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December 17, 2018

The Week in Early Learning

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This week’s best articles about early learning from around the web – December 15, 2018 edition.

Did you know there are new findings about your baby’s gut flora? Or that your brain echoes your baby’s when you play together? It’s hard to stay in the loop of what’s going on in the world of early learning. But we’ve got you covered!

Each week we will comb through the web and find the most interesting early childhood reads.

Groundbreaking study examines effects of screen time on kids – via CBS 60 Minutes

You’ve heard many opinions, but the science is finally here. 60 Minutes has the inside scoop on a landmark government study to see if phones, tablets and other screens are impacting the brain development of young people (video).

One in four children do not have role models, study says – via Independent

This research study didn’t take place in America. But it sheds light on a common issue: children are looking online for answers and support for issues they care about. What happens when kids look up to online personalities and celebrities for guidance?

“These results show that social media is playing a huge role in shaping the future of children’s career aspirations and choices.” — David Lakin — head of education at Institution of Engineering and Technology (IET).

Infant gut microbiota develops in three stages – via the Gut Microbiota News Watch

Candida albicans is a common member of the human gut flora.

Gut bacteria, or gut microbiota, helps humans with a number of body functions. A new paper published in Nature provides insights into the link between the gut microbiota and infant development. In the study, researchers at Baylor College of Medicine have found there are three stages to developing gut bacteria in babies from three months to four years of age.

Sucking on your infant’s pacifier could protect against allergies, research says – via USA Today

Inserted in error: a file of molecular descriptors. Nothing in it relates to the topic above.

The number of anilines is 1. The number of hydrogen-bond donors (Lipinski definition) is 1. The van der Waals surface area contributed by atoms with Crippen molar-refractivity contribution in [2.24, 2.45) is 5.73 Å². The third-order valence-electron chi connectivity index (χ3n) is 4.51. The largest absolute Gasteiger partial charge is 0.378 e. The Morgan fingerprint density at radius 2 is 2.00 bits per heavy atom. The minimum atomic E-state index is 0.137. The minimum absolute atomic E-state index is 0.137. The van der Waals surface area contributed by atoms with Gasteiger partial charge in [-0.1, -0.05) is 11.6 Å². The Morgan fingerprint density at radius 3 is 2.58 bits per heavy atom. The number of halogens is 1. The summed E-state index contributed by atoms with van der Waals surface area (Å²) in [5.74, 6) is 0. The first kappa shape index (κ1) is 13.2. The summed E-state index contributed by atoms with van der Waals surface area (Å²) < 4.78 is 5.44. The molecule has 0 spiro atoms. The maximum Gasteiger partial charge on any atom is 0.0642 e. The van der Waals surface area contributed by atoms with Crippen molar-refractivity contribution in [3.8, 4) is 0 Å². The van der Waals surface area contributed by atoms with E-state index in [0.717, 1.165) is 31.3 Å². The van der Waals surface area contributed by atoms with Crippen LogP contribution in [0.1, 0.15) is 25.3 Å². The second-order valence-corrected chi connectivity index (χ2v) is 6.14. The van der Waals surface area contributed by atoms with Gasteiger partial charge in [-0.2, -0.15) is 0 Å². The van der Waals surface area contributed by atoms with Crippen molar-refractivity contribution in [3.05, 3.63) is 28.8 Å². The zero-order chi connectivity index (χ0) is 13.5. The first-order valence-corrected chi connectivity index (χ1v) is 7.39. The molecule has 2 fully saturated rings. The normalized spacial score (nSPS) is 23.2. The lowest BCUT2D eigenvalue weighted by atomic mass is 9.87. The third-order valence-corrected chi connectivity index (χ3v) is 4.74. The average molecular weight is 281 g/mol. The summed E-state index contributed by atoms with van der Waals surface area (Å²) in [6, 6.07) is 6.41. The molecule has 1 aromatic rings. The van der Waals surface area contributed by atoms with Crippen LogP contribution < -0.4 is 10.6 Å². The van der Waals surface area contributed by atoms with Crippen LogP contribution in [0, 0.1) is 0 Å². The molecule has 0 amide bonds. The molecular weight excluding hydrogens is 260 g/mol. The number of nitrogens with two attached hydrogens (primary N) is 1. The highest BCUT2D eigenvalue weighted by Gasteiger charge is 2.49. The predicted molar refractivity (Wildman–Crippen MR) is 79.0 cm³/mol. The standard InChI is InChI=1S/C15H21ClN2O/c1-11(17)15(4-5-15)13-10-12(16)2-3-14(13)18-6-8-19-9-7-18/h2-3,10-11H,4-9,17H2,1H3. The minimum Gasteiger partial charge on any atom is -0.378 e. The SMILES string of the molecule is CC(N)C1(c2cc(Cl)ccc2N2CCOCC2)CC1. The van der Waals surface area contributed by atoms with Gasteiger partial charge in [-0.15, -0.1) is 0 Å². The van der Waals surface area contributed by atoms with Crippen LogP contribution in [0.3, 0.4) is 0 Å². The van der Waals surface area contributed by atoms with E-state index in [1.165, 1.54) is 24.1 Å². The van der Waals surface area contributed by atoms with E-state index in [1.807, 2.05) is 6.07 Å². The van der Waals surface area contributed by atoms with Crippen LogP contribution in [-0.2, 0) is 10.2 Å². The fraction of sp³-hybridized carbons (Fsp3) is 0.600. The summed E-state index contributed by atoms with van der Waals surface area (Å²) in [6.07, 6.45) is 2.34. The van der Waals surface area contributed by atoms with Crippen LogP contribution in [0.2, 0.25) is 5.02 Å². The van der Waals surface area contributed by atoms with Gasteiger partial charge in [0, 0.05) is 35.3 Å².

More on the topic of child development and bacteria! This study interviewed 128 mothers over an 18-month period and asked how they cleaned their babies’ pacifiers. Of the 74 whose babies used one, 72% said they wash them by hand, 41% said they sterilized and 12% said they spit-cleaned the baby soothers. The findings of this study will surprise you.

Parents’ brain activity ‘echoes’ their infant’s brain activity when they play together – via Science Daily

Play and Learning go hand in hand. Research shows for the first time that when adults are engaged in playing together with their infant, the parents’ brains show bursts of high-frequency activity. The activity is linked to their baby’s attention patterns and not their own.

Study: Babies, toddlers even more at risk from second-hand smoke – via the Pittsburgh Post Gazette

Babies who are exposed to second-hand smoke show the same effects as adults who are smokers.

“We’re finding [as much as] 15 percent of the babies have levels as if they were smokers themselves.” — Clancy Blair, senior study author and a professor of cognitive psychology at New York University.

Want to continue reading about your child’s growth? Check out these Brighter Futures Indiana blog posts:

Tasty Reads for your little foodie

Child Care Staff Gifts: What They Really Want!

Health Topics: When to Keep Kids Home

Signs of Quality Care for Infants

13 Fun Reads for Little Dinosaur Fans

What you need to know about gestational diabetes

Social & Emotional Foundations for Early Learning

Tips for protecting young children against the flu